Irish Wolfhound And Scottish Deerhound Behavior

The Irish Wolfhound and Scottish Deerhound are very similar breeds that share similar conformation, as well as temperament and disposition.

Left: Irish Wolfhound, photo courtesy Mark Berry. Right: Scottish Deerhound, photo courtesy Betty Stephenson.
Left: Irish Wolfhound, photo courtesy Mark Berry. Right: Scottish Deerhound, photo courtesy Betty Stephenson.

Surely temperament and disposition are as essential to defining breeds as their physical traits. Although I have been around Deerhounds my entire life in dogs, I have not lived with one. In order to get the viewpoints of those who have lived with both breeds, I asked owners to compare them in temperament, upkeep, character, etc. Many people kindly responded to my request with far more comments than I can possibly use, but I enjoyed reading every one, and they have helped me broaden my own knowledge of Deerhounds.

Most people responded that the Deerhound has a stronger prey drive and needs — and enjoys — exercise more than the Wolfhound. Karen Goodell has lived with both breeds and is a serious open field coursing enthusiast. She reported that the Wolfhounds were not nearly as serious about their job as the Deerhounds, and she shared with Lloyd Simmons the opinion that the Deerhounds were a little sharper and often hard to keep with the Wolfhounds.

Lloyd elaborated on this subject. Believing that the breeds have more in common than not, each with its own idiosyncrasies, he writes that the Deerhounds “can become a little sharp temperament-wise when with IWs, more out of self-preservation. IWs will sleep on top of one another and/or piled together on a dog bed, whereas DHs will sleep not touching one another. Should one move and inadvertently touch his neighbor, there will be a rebuke. DHs can fill an entire room all spread out, whereas IWs will normally be clustered together.”

Lloyd and I have similar stories concerning Anastasia Noble, the noted Deerhound breeder under the Ardkinglas name. When Lloyd was introduced to her at a specialty, she said, “You’re that Canadian man who also has that ‘made-up’ breed.” She really didn’t like Wolfhounds and, of course, she was right. It is a made-up breed that we know today. She visited me a few times, and every time she would leave with these parting words, “Look me up when you’re ready to have a real dog.” And no one argued with Miss Noble, whose dedication and contribution to her breed is unmatched. Certainly not I, although I have stuck with my “made-up” Wolfhounds.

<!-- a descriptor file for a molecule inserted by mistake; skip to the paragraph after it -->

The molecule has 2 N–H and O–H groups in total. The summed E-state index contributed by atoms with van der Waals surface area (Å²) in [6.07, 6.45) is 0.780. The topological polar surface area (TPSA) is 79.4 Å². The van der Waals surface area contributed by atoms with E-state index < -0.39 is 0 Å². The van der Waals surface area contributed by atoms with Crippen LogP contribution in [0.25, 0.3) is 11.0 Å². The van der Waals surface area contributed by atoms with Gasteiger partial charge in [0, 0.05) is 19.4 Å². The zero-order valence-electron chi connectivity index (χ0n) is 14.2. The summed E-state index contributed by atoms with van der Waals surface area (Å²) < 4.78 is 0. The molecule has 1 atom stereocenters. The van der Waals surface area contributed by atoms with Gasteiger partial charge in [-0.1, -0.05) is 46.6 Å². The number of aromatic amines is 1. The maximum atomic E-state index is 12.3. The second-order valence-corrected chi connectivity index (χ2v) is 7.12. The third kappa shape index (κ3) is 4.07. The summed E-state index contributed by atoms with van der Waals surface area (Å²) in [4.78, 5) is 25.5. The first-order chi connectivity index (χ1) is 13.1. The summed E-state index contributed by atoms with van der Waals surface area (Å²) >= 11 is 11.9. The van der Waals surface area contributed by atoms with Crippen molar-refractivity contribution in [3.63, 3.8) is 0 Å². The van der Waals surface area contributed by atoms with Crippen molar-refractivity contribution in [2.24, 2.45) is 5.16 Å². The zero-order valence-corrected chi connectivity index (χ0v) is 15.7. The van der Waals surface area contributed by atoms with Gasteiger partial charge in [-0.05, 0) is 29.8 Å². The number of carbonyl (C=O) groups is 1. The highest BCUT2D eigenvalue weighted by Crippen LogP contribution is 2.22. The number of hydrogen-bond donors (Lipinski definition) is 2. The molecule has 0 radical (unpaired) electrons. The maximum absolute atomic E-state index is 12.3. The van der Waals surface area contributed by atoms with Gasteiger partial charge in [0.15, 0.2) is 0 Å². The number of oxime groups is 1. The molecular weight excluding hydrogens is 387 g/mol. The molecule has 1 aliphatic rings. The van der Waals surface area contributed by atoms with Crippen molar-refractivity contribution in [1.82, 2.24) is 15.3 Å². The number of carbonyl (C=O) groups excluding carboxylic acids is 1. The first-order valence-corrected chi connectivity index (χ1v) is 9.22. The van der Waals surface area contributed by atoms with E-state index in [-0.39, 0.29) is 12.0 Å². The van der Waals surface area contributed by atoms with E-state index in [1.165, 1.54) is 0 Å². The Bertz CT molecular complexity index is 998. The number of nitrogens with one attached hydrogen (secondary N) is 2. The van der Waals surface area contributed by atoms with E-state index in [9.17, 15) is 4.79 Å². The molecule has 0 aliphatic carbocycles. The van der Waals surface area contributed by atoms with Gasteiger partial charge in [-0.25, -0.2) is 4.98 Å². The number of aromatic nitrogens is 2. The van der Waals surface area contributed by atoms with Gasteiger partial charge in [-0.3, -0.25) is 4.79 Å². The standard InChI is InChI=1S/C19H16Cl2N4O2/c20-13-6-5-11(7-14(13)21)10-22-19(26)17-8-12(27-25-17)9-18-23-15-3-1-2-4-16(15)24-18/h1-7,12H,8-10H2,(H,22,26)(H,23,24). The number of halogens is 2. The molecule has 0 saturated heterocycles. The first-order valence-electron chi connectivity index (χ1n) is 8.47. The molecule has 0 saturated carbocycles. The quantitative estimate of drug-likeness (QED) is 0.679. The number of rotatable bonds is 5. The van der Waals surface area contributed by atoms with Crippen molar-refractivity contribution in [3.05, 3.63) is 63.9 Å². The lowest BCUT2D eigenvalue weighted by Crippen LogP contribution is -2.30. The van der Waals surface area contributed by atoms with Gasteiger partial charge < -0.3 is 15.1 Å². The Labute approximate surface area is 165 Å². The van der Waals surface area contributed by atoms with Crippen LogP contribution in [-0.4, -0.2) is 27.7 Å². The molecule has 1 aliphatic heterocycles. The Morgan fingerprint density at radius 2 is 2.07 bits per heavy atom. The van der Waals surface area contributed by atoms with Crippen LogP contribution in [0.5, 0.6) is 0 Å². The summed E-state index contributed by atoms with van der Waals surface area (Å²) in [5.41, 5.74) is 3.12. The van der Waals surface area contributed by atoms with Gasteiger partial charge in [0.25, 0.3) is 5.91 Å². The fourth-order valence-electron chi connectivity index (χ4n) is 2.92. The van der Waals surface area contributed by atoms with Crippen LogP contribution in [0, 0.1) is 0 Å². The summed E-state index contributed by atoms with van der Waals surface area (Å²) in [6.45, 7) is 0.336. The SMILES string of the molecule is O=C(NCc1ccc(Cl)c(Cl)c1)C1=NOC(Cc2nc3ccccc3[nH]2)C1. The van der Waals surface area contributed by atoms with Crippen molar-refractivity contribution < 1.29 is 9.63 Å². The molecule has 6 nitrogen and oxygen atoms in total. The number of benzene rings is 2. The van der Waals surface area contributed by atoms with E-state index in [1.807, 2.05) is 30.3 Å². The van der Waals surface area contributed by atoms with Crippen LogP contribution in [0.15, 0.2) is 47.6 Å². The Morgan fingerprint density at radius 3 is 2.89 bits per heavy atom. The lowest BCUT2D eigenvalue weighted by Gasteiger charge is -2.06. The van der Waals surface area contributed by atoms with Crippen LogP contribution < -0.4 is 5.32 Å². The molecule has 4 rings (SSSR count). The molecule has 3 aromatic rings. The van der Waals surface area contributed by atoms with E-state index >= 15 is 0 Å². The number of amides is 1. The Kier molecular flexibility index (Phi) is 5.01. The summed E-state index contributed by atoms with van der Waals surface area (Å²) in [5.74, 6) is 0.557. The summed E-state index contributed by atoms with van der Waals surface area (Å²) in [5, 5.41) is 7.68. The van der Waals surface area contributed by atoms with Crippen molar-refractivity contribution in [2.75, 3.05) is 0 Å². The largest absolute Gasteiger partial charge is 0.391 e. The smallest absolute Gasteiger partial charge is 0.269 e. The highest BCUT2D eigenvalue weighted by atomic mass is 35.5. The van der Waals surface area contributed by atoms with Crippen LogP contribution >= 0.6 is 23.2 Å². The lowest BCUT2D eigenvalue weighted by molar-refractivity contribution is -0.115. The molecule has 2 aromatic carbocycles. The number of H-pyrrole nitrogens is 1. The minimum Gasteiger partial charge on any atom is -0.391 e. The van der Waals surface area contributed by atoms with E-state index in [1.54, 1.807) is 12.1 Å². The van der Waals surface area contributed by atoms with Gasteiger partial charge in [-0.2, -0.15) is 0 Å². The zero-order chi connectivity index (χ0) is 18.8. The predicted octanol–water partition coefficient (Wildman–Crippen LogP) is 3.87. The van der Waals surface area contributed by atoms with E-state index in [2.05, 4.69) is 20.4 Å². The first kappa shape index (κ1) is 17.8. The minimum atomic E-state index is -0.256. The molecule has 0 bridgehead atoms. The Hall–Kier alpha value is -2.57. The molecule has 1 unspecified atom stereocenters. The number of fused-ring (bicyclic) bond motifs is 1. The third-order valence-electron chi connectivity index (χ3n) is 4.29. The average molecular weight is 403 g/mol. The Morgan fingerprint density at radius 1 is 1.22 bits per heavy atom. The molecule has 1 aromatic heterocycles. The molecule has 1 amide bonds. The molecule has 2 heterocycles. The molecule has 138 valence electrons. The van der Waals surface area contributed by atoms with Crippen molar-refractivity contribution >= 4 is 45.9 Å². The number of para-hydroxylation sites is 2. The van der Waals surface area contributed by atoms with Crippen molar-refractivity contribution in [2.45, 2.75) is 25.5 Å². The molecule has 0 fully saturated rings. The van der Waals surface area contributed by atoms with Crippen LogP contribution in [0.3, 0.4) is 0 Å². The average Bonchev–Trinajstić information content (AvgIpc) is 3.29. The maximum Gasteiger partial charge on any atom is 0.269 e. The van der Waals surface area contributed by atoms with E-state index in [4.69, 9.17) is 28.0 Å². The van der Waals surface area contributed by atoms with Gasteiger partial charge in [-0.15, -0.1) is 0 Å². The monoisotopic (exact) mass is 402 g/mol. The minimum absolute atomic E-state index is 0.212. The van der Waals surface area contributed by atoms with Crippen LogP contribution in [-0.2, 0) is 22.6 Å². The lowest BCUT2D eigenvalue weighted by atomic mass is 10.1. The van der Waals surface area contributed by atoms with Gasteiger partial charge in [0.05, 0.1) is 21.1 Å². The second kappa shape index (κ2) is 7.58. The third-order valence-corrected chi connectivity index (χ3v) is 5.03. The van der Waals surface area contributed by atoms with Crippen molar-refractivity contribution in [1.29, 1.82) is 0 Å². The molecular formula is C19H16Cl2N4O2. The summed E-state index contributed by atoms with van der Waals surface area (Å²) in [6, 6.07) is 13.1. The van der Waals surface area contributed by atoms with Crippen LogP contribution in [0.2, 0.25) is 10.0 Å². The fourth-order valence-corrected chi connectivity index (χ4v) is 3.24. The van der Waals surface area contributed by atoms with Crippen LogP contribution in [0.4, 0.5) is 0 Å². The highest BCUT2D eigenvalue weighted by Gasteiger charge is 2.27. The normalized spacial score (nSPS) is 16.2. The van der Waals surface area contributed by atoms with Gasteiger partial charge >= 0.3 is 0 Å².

Chris Krowzack felt that Wolfhounds have “a greater tolerance for other animals being in their ‘personal space.” Chris goes on with an apt analysis. “Deerhounds are dainty. Anyone used to the way a Wolfhound drinks water, or flops to the ground, or takes treats will be surprised at the delicate sips of water, the taking of treats and leaving fingers intact, the way Deerhounds circle and lie down, curling themselves into an incredibly small space instead of stretching out all over.” Chris’ description seems in sync with several others, including David Andrews, who says, “A European breeder I know put it this way: ‘Irish Wolfhounds are dogs, and Scottish Deerhounds are cats.’ I’m not sure I would go that far, but it does have a kernel of truth.”

Carole Jeninga agrees. “Deerhounds are more independent to the point of not really being as concerned about you and your feelings as Wolfhounds, who tend to want to be around their people.”

Rebecca Koskela sees that same sort of temperament in her Deerhounds. “In my experience, Deerhounds are much more affectionate and in tune with the feelings of the people with whom they live. And Rebecca sees a similar trait in both breeds that we have all come to know: Both breeds are leaners.

Susan Christie doesn’t claim that Deerhounds are cats, but she does think that they are more Sighthound-like than the Wolfhounds, saying that the Deerhounds demand that you make their training entertaining or they get “bored and shut down.” She shares with Chris Krowzack the notion that the Deerhounds may not be able to leap tall buildings in a single bound, but they do need higher fencing than the Wolfhounds. I asked the owners about the activities they participated in, and I personally related to Susan’s answer: “Obedience rarely spoken here.”

Joe and Joan Giles have had years of experience with both breeds and had an especially interesting observation about tails, a problem that plagues many Wolfhound owners. “What I noticed was a big difference in how they wag their tails — the IW held his tail out more straight (which resulted in more banging on the walls, resulting in bloody tails); the DHs tend to wag their tails more down, and we have never had any bloody tails in 46 years.” But aside from tails, Stephen Shapiro thinks the Wolfhound is more “durable.”

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